Unwanted Email Attachments & Salesforce
How to handle unwanted email attachments in Salesforce
In the course of just a few days two clients on one of our support plans have contacted us about how to handle unwanted email attachments in Salesforce. You know the ones I’m talking about, the company logo and social network icons that hang out in our email signatures.
A little background:
Why store emails in Salesforce in the first place? Most organizations do this to enable a cohesive view of all past activities with a given Lead or Contact. Having emails logged in the context of Salesforce records also makes it easier to find written communications that could prove useful in a compliance or dispute resolution situation.
Who cares if there are a bunch of un-wanted attachments? While Salesforce has increased file storage limits (see Spring ’14 release notes) these Twitter and Facebook icons will slowly eat into your available space. Getting rid of attachments can be a real pain, not to mention the fact that in the process you might purge files that should remain. This leads into the next point. When you have a file that is important you don’t want it getting buried in a long list of unimportant ones.
If you don’t think you have this problem take a look at the notes and attachments list for one of your most active leads or contacts.
Does your Notes & Attachments related list look like this?
Now that you know you have the problem what can you do about it?
The answer is, it depends. What mechanism are you using to log emails in Salesforce and what are you using as your back end email server?
Email to Salesforce
– this is an easy one. Your’re out of luck. Plain and simple. This is all or none, you get every attachment or you get no attachments. The counter-signed proposal – yup. Lots of little birds and blue “f”‘s – check.
Now you’re thinking, “Scott, you’re being kind of a downer here.” Well, there may be hope!
Salesforce for Outlook
– If your organization is running a newer version of Microsoft Exchange Server or Office 365 you have the ability to leverage the Salesforce for Outlook Plugin. With the Winter ’14 release Salesforce introduced the ability to cherry pick attachments to be added. Note that your users will have to consciously select attachments, they will not automatically appear in the Notes and Attachments related list. Administrators be sure that your users are running the latest version of Salesforce for Outlook (at the time of this post the current version is 2.7.1). Also, you will need to update your Salesforce for Outlook configurations for this change to occur. Navigate to Setup>Outlook Configurations>Data Settings – “Allow users to select attachments”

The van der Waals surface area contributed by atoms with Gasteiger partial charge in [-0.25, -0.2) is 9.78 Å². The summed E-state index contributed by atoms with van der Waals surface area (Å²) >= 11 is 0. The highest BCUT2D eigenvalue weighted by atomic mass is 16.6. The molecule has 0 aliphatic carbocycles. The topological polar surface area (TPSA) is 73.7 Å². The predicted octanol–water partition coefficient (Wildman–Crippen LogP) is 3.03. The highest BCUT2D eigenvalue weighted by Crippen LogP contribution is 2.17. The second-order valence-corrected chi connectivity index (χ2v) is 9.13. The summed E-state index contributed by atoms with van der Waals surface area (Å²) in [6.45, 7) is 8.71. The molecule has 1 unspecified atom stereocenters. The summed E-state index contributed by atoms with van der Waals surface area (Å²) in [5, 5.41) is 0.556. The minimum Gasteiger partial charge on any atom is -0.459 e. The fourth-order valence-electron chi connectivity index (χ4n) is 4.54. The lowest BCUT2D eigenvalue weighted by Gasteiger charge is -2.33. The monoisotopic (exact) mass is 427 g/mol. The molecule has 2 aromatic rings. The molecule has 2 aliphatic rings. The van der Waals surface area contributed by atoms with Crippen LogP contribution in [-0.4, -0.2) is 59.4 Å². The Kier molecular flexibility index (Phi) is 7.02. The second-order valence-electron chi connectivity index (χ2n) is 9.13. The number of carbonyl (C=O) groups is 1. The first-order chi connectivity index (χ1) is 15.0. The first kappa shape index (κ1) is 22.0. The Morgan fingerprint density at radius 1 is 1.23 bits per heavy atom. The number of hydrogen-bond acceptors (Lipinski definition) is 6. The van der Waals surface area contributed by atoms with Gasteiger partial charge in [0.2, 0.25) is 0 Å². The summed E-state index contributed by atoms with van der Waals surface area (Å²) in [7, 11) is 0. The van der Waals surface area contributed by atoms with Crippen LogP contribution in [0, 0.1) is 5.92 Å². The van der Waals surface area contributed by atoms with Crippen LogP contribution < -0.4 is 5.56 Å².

Here’s what things will look like for your users:
This is great but what about those of us who are on Team Mountainview, not Team Redmond?
Thats Google and Microsoft respectively for those of you who aren’t die-hard fanboys/girls of one of these two. There are options for you…but they come with a price.
Enter the AppExchange:
This is not an exhaustive rundown of all of the Gmail/Salesforce plugins available. Instead I’m going to direct you to two.
Cirrus Insight consistently gets rave reviews. Check it out here. To be fair, they also have a solid app for the Microsoft camp too. Mobile apps are also available. Pricing is about $20/user/month.
Both of these apps strip out inline images as well and like the most recent version of Salesforce for Outlook requires users to specify that they want files to be attached in Salesforce.
Ok, so there are multiple options for companies using Exchange or Gmail. We use a POP or IMAP system at our company. What about us?
Remember what I said earlier about being out of luck when it comes to Email to Salesforce? Well, I suppose that isn’t entirely true. That is if you are willing to spend some money. We’ll turn back to the AppExchange.
Signature Slayer by Internet Creations takes a completely different approach. Rather than select attachments to come in, their app asks you to build a “Hit List” of specified files that get automatically purged. Read the listing details on the AppExchange to learn more.
Again, logging emails in Salesforce can be a great thing but needs to be managed properly with regard to attachments.
Which approach will you take with respect to managing email attachments?